Why adding religion to STEAM concept works for Bloomingdale school
First there was STEM.
The idea was to make science, technology, engineering and math seem cool, especially to groups who are underrepresented in those professional fields -- namely girls and minorities.
Then there was STEAM.
The idea was to add the arts to science, technology, engineering and math -- because artistic and creative thought is what separates successful and outstanding engineers, scientists and mathematicians from mediocre ones.
Then there was STREAM.
The idea was based in faith.
Starting this school year at St. Isidore Parish School in Bloomingdale, educators have been incorporating religion into a curriculum based on the STEAM fields to keep Catholic teachings at the core of a new interdisciplinary, project-based learning.
Lest it all seem like a sea of acronyms that mean the same old thing -- school -- allow educators to explain.
It's all about the integration, they say.
"The disciplines are stronger together than apart," said Babette Alina, head of government relations at Rhode Island School of Design, which has taken the lead in the STEAM movement to incorporate arts in STEM education.
While science, math, art and religion always have been key subjects at St. Isidore, it was this year Principal Cyndi Collins gave teachers the freedom to truly marry them together in a way that helps students make and see practical connections.
"It's created to get kids interested in all of these areas," Collins said.
Often the integration comes through a new way of thinking, a problem-solving approach. That's how Wheeling High School, one of the suburban pioneers, has done it since becoming a STEM school in 2007.
"We take an overall approach to our education that's based in the scientific method," Principal Jerry Cook said. "It's inquiry-based education, where we get kids to question problems and see how they can solve issues."
So even in an English class (yes, at a STEM school, they still have English classes), students are conducting independent research on global or social issues, then writing their ideas for solutions, Cook said.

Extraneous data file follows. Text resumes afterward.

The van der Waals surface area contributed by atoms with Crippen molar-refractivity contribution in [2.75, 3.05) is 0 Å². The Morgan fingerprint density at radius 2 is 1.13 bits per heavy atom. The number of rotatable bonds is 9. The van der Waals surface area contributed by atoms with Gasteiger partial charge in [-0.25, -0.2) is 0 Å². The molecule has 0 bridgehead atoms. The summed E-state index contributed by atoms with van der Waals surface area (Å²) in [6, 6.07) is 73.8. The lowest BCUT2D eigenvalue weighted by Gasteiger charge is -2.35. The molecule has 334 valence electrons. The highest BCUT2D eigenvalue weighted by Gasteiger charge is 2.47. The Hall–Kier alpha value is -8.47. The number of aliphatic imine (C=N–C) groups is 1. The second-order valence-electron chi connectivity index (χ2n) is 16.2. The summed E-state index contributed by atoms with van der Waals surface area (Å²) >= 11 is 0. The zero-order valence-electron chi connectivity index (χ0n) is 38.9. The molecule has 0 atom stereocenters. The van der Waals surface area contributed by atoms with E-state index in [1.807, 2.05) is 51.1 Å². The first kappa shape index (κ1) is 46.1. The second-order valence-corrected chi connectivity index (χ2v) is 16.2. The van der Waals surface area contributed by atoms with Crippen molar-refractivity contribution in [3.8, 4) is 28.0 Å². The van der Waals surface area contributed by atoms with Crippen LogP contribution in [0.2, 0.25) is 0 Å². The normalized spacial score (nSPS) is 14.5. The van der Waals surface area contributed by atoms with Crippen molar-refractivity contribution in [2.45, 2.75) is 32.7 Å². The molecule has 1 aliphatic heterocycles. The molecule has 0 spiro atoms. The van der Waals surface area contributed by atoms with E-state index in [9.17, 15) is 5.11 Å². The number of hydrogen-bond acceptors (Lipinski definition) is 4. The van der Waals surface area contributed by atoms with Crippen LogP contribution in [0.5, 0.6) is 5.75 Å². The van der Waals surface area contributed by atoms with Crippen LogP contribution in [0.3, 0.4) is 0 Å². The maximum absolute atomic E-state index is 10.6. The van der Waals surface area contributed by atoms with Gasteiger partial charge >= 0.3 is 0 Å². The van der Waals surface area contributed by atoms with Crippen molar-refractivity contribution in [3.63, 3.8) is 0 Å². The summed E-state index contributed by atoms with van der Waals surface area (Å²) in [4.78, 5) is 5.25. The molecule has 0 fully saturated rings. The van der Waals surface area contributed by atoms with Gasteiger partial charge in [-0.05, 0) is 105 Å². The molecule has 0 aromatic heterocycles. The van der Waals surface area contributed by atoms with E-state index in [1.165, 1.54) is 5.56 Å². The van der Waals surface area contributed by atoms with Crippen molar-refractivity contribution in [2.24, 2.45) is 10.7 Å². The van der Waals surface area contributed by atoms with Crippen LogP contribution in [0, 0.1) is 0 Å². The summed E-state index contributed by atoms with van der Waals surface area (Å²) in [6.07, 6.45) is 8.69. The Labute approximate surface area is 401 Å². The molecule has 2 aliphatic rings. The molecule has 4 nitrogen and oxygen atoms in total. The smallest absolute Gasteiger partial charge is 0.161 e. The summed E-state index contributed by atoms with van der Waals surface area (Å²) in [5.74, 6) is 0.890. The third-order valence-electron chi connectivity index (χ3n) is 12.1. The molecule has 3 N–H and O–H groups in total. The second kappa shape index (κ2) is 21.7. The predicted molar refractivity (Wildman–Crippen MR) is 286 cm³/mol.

The approach was the same at St. Isidore this year as the school's 238 students in preschool through eighth grade all worked on projects that incorporated science, technology, engineering, math, art and religion.
"The really important thing was pulling their faith into it and helping students see that their faith isn't just lived in their religion class or at Mass on Sundays," Collins said. "We want them to learn how to learn and be hungry for knowledge. And, in our case, we want them to be hungry to include their faith in their everyday life."
The students presented their projects during a STREAM night in April that was part science fair, part talent show.
Fifth-grader David Callender, for example, showed off how he built his own Rubik's cube and can solve it in 30 seconds (science and math). And all of the school's preschoolers worked together to learn about rainbows -- why they form (science), what colors are in them (art) and who to thank (religion).
"They'd say 'We thank God for the sunshine and the rain that makes rainbows," Collins said. "That's the faith connection."
Having the preschoolers involved is a key element that successful STEM schools practice, said Mary Biniewicz, STEM coordinator for the DuPage Regional Office of Education.
"The importance of the STEM education is really to catch kids early enough so that their minds are open to the possibilities," Biniewicz said.
If kids decide early on "science isn't for me," they'll stick with that impression, Biniewicz said. And that could limit their futures in a highly technical workforce. Teaching techniques using STEM labs, talking about the applications of math in music or assigning a teacher to focus on STEM help reach even the kids who don't want to be doctors or engineers and pique their interest.
"These are approaches that reach kids of all levels, interests and capabilities, which is really important in the STEM world," Biniewicz said. "STEM careers are available at all levels of education."
At St. Isidore, Collins said she thinks the STREAM concept is here to stay. Some students finished presenting this year's STREAM project and already started talking about their ideas for next year. Educators among the school's staff of 30 are working together more and feeling their enthusiasm reflected in their students.
"We thought it was something different and unique and something to engage kids," Collins said. "There are so many ways to teach kids to explore."